|Penn Commencement 2009
May 26, 2009,
Volume 55, No. 34
Back to Baccalaureate/Commencement Index
Remarks by Dr. Harvey Rubin, professor of medicine, School of Medicine, and Incoming Chair of the Faculty Senate, Monday, May 18, 2009.
The Moral Obligation to be Intelligent
Greetings and congratulations from the more than 4000 members of the faculty of the University of Pennsylvania; scholars from nearly every academic discipline, from American diplomatic history to Zebrafish genetics, from Z-algebras to Acute demyelinating encephalomyelitis, and many equally engaging stops in between.
At some point during this celebratory day, you will no doubt be asked to reflect on the host of formidable challenges that we face as individuals and as a society. In partial reply, let us consider our collective assets as a University and how well Penn has helped prepare you to meet these challenges. The word “assets” has been on the lips of citizens in the US and throughout the world in the past few years, and with increasing intensity over the past few months. Google the word “assets” and you will obtain an amazing 102,000,000 hits in 90 milliseconds. “Assets” oftentimes has appended to it colorful—if not unsettling—modifiers such as troubled and toxic assets, or exotic, forbidding and stealthy, such as foreign, nuclear or human assets.
On this day, let us reflect on the more positive characterization of assets—“a thing or a person that serves as an advantage or a source of strength.” You, as graduates, are clearly one of the four great assets of our University. Our physical space—our campus is our second great asset and, if you allow me the hubris, I submit that our third great asset is our faculty. I recognize, of course, that some of you may rather remember some of us as perhaps more toxic than as a source of strength—but none of that now.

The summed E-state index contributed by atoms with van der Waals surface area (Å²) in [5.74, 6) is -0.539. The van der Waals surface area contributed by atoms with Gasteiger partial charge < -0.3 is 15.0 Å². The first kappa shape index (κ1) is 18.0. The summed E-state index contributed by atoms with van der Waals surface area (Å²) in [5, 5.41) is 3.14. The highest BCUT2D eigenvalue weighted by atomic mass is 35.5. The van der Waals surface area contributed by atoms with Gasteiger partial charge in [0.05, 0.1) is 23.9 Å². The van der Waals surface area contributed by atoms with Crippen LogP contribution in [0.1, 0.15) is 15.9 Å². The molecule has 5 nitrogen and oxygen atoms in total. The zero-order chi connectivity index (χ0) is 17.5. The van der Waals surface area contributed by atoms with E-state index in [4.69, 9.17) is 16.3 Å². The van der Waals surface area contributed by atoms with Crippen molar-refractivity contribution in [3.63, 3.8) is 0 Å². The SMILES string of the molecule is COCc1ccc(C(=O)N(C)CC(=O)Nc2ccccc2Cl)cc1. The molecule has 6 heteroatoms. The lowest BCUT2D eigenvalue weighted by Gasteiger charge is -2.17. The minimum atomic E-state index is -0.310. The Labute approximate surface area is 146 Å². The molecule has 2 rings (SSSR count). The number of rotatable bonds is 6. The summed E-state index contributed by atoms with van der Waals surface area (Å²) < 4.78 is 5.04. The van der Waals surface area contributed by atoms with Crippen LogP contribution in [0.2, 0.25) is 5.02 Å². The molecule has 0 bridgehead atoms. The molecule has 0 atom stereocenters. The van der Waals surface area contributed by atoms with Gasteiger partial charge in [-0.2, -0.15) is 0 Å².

Our fourth distinguishing asset is Penn’s core philosophy of integrating knowledge. This essential ingredient is recalled on this, the 50th anniversary of C.P. Snow’s Rede Lecture at the University of Cambridge on The Two Cultures. Snow bemoaned the absence of commonality between scholars in the arts and humanities and scholars in the sciences and mathematics. His lecture and book ignited a tempest in an academic teapot. Read Lionel Trilling’s analysis of that commotion which you can find in his collection of essays with the charmingly snarky title: The Moral Obligation to Be Intelligent. The injunction to be morally obligated toward intelligence reminds us of Penn’s motto which graces the arms and shield of this great institution. The dictum reads “leges sine moribus vanae”—laws without morals are useless—forming a classical triangle of knowledge, wisdom and morality—virtues of the arts and humanities as well as of the sciences and mathematics, and a cornerstone of the Penn Compact and your preparation—Sir Charles notwithstanding.
You will presently clutch the academic degrees to be bestowed upon you by this University—a place where you have found teachers and you have acquired friends. The degree is your learner’s permit, but not yet your license, to become leaders of the free world, to dominate your disciplines, to dream dreams and to see visions or more modestly and at the very least to become knowledgeable and responsible global and local citizens.
President Kennedy—he of “let the word go forth,” “ask not,” “the rights of every man are diminished when the rights of one man are threatened” —liked to quote the ancient Greek definition of happiness as “the full use of your powers along lines of excellence.”
On behalf of your faculty—go forth, be happy, use your full powers and pursue excellence, but all the while with the moral obligation to be intelligent. Thank you and congratulations.